90. Tran Ngoc TD, Lefebvre R, Konstantinovskaya E, Malo M (2014) Characterization of deep saline aquifers in the Bécancour area, St. Lawrence Lowlands, Québec, Canada: implications for CO2 geological storage. Environ Earth Sci 28 pp.  https://doi.org/10.1007/s12665-013-2941-7 CrossRefGoogle Scholar
  91. Tremblay A, Pinet N (2016) Late Neoproterozoic to Permian tectonic evolution of the Quebec Appalachians, Canada. Earth-Sci Rev 160:131–170.  https://doi.org/10.1016/j.earscirev.2016.06.015 CrossRefGoogle Scholar
  92. Tsang C-F, Neretnieks I (1998) Flow channeling in heterogeneous fractured rocks. Rev Geophys 36:275–298.  https://doi.org/10.1029/97rg03319 CrossRefGoogle Scholar
  93. Vrolijk PJ, Urai JL, Kettermann M (2016) Clay smear: review of mechanisms and applications. J Struct Geol 86:95–152.  https://doi.org/10.1016/j.jsg.2015.09.006 CrossRefGoogle Scholar
  94. Watts NL (1987) Theoretical aspects of cap-rock and fault seals for single- and two-phase hydrocarbon columns. Marine Petrol Geol 4:274–307.  https://doi.org/10.1016/0264-8172(87)90008-0 CrossRefGoogle Scholar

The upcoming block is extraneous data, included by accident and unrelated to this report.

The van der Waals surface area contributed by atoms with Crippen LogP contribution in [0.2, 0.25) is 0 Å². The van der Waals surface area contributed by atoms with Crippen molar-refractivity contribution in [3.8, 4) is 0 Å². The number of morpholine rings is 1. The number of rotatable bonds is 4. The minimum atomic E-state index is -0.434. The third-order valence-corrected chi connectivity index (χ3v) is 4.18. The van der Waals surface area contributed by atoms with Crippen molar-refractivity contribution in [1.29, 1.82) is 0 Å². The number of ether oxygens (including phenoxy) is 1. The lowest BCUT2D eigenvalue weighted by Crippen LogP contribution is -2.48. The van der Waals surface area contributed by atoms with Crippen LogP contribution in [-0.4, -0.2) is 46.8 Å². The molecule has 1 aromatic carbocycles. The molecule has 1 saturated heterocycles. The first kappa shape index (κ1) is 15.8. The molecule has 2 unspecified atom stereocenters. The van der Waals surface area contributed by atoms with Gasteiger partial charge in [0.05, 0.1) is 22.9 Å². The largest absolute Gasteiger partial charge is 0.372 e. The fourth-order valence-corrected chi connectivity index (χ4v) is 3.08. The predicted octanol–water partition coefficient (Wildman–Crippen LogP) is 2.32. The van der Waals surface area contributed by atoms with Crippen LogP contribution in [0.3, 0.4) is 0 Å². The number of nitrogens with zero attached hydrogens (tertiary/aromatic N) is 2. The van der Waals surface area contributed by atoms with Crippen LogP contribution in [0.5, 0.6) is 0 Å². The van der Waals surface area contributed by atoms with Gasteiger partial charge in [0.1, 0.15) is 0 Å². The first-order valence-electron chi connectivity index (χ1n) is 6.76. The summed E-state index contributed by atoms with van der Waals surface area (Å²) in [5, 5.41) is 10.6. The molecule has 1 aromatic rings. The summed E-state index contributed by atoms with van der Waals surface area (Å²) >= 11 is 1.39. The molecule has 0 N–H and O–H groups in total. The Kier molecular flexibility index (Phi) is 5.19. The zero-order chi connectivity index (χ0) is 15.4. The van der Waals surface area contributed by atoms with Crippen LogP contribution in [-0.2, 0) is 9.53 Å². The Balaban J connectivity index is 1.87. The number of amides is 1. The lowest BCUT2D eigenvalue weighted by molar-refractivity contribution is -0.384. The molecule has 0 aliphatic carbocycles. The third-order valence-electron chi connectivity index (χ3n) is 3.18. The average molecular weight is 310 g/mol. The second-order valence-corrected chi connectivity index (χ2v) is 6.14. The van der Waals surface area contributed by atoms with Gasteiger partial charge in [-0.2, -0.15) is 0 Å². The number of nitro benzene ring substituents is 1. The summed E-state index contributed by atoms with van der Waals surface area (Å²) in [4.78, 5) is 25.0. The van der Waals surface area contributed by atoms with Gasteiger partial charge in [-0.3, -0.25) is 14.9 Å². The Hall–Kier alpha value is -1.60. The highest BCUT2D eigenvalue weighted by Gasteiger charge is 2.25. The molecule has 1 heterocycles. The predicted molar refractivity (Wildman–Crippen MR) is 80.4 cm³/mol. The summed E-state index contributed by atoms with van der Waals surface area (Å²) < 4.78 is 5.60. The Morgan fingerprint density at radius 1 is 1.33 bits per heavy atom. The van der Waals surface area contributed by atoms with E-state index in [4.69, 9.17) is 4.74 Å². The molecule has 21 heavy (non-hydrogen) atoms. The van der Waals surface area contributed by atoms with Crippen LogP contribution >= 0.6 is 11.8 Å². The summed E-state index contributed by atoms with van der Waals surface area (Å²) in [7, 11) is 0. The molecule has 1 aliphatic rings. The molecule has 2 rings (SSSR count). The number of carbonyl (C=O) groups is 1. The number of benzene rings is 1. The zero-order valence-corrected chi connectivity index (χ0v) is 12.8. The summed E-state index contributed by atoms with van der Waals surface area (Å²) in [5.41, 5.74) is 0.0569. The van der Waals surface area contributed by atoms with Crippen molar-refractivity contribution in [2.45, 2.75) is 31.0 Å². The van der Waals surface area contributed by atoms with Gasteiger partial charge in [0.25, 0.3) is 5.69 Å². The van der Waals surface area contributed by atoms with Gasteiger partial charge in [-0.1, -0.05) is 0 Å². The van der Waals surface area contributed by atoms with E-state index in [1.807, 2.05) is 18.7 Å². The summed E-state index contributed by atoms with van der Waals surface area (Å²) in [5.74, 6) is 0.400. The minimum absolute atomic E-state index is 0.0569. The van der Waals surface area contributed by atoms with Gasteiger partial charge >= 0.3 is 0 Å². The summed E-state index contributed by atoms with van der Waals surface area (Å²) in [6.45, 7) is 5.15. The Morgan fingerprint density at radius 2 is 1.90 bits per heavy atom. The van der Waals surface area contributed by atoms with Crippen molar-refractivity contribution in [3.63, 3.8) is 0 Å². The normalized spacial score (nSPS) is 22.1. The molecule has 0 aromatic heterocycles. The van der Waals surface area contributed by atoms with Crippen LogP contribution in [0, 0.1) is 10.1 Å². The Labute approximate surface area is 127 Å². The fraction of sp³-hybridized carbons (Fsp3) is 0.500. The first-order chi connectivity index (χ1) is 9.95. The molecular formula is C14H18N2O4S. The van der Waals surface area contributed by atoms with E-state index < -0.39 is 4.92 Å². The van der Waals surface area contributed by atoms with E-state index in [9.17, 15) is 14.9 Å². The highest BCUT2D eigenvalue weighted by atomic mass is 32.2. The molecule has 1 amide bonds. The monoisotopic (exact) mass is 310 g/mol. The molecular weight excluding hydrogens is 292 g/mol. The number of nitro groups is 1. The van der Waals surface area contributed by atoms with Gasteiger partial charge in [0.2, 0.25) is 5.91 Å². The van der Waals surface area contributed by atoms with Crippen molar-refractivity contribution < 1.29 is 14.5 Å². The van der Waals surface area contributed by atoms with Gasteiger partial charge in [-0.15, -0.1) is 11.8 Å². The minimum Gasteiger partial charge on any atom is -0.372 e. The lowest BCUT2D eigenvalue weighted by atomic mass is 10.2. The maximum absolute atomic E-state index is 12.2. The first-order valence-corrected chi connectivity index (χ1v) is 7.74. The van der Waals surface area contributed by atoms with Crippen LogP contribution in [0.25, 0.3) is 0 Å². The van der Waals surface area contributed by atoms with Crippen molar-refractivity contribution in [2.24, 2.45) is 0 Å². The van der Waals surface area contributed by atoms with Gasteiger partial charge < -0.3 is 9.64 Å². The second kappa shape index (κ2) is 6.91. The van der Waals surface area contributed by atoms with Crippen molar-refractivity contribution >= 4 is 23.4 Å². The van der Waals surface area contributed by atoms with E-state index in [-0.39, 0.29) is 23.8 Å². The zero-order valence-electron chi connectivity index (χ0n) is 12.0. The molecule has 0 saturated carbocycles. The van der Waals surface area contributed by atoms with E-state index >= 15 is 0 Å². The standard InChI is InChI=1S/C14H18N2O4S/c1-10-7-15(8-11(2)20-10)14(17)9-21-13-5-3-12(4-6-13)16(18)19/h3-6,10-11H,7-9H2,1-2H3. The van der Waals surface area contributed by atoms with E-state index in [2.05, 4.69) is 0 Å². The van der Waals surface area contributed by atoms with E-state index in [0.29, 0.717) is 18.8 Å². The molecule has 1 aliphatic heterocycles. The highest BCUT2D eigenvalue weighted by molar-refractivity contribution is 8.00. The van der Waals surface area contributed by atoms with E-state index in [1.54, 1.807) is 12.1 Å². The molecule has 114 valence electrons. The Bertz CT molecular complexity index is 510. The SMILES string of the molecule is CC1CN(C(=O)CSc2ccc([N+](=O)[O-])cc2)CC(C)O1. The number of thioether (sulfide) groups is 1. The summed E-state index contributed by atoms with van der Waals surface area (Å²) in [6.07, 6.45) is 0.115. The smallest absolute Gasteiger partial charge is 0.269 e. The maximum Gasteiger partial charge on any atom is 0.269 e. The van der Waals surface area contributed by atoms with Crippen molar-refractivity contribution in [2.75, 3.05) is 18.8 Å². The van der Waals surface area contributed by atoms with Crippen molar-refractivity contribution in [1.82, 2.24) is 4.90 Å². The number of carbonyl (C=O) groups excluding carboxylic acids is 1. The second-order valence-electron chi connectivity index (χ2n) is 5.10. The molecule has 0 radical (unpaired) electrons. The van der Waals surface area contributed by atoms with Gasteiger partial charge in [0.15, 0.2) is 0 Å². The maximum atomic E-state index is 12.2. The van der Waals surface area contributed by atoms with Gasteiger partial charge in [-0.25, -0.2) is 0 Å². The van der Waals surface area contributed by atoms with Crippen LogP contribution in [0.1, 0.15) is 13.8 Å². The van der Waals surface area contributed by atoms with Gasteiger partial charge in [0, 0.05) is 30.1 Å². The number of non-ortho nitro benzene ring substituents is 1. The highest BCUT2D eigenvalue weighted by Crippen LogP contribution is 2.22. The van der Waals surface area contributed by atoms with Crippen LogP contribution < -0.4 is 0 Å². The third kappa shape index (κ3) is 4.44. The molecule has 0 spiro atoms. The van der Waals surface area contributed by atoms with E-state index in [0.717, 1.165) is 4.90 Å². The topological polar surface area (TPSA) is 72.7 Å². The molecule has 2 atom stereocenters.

95. Weber KJ, Mandl GJ, Pilaar WF, Lehner BVF, Precious RG (1978) The role of faults in hydrocarbon migration and trapping in Nigerian growth fault structures. Offshore Technology Conference, Houston, TX, 8–11 May 1978Google Scholar
  96. Witherspoon PA, Wang JSY, Iwai K, Gale JE (1980) Validity of cubic law for fluid flow in a deformable rock fracture. Water Resour Res 16:1016–1024.  https://doi.org/10.1029/WR016i006p01016 CrossRefGoogle Scholar
  97. Wladis D, Jönsson P, Wallroth T (1997) Regional characterization of hydraulic properties of rock using well test data. Swedish Nuclear Fuel and Waste Management Co. (SKB), Technical report, Charlmers University of Technology, Göteborg, Sweden, 54 ppGoogle Scholar
  98. Yang C, Hesse R (1993) Diagenesis and anchimetamorphism in an overthrust belt, external domain of the Taconian Orogen, southern Canadian Applachians: II, paleogeothermal gradients derived from maturation of different types of organic matter. Org Geochem 20:381–403.  https://doi.org/10.1016/0146-6380(93)90127-W CrossRefGoogle Scholar
  99. Yielding G, Freeman B, Needham DT (1997) Quantitative fault seal prediction. AAPG Bull 81:897–917Google Scholar
  100. Zoback MD (2010) Reservoir geomechanics. Cambridge University Press, Cambridge, 449 ppGoogle Scholar

Copyright information

© Crown 2018

Authors and Affiliations

  1. 1.Centre Eau Terre EnvironnementINRSQuebec CityCanada
  2. 2.Geological Survey of Canada – QuebecQuebec CityCanada
  3. 3.Enki GéoSolutionsMontréalCanada

Personalised recommendations